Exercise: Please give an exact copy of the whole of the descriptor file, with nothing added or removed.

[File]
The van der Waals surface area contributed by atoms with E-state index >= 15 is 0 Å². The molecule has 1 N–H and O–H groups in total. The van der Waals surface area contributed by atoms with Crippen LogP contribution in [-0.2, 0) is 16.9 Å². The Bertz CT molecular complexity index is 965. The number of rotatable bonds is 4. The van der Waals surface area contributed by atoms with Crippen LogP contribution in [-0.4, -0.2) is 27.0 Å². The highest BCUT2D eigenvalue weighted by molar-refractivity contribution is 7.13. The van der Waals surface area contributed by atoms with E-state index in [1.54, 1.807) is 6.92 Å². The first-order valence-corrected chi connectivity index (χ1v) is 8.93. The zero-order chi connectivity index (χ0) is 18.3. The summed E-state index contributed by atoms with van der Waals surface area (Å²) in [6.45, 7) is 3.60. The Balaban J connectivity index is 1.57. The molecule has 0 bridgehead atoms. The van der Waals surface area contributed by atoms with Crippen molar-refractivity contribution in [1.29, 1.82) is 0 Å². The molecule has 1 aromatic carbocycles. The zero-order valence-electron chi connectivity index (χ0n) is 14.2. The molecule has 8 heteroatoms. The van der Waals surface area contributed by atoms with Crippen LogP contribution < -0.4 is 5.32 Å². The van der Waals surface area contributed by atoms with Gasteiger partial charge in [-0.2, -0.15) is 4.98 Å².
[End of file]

The van der Waals surface area contributed by atoms with E-state index >= 15 is 0 Å². The molecule has 1 N–H and O–H groups in total. The van der Waals surface area contributed by atoms with Crippen LogP contribution in [-0.2, 0) is 16.9 Å². The Bertz CT molecular complexity index is 965. The number of rotatable bonds is 4. The van der Waals surface area contributed by atoms with Crippen LogP contribution in [-0.4, -0.2) is 27.0 Å². The highest BCUT2D eigenvalue weighted by molar-refractivity contribution is 7.13. The van der Waals surface area contributed by atoms with E-state index in [1.54, 1.807) is 6.92 Å². The first-order valence-corrected chi connectivity index (χ1v) is 8.93. The zero-order chi connectivity index (χ0) is 18.3. The summed E-state index contributed by atoms with van der Waals surface area (Å²) in [6.45, 7) is 3.60. The Balaban J connectivity index is 1.57. The molecule has 0 bridgehead atoms. The van der Waals surface area contributed by atoms with Crippen molar-refractivity contribution in [1.29, 1.82) is 0 Å². The molecule has 1 aromatic carbocycles. The zero-order valence-electron chi connectivity index (χ0n) is 14.2. The molecule has 8 heteroatoms. The van der Waals surface area contributed by atoms with Crippen LogP contribution < -0.4 is 5.32 Å². The van der Waals surface area contributed by atoms with Gasteiger partial charge in [-0.2, -0.15) is 4.98 Å².